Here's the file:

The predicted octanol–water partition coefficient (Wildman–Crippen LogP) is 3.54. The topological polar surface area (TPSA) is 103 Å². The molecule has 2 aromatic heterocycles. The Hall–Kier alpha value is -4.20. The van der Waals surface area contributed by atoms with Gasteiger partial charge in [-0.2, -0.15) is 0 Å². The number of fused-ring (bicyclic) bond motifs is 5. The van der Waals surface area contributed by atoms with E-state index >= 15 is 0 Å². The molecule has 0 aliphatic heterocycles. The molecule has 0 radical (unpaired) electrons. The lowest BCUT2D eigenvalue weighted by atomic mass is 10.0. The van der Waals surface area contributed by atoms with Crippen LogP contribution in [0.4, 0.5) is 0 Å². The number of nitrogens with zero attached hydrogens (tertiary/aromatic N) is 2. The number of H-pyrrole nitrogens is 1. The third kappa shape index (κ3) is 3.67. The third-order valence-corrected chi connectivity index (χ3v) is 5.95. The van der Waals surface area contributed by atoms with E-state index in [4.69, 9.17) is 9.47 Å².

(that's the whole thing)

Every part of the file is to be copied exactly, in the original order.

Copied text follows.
The predicted octanol–water partition coefficient (Wildman–Crippen LogP) is 3.54. The topological polar surface area (TPSA) is 103 Å². The molecule has 2 aromatic heterocycles. The Hall–Kier alpha value is -4.20. The van der Waals surface area contributed by atoms with Gasteiger partial charge in [-0.2, -0.15) is 0 Å². The number of fused-ring (bicyclic) bond motifs is 5. The van der Waals surface area contributed by atoms with E-state index >= 15 is 0 Å². The molecule has 0 aliphatic heterocycles. The molecule has 0 radical (unpaired) electrons. The lowest BCUT2D eigenvalue weighted by atomic mass is 10.0. The van der Waals surface area contributed by atoms with Crippen LogP contribution in [0.4, 0.5) is 0 Å². The number of nitrogens with zero attached hydrogens (tertiary/aromatic N) is 2. The number of H-pyrrole nitrogens is 1. The third kappa shape index (κ3) is 3.67. The third-order valence-corrected chi connectivity index (χ3v) is 5.95. The van der Waals surface area contributed by atoms with E-state index in [4.69, 9.17) is 9.47 Å².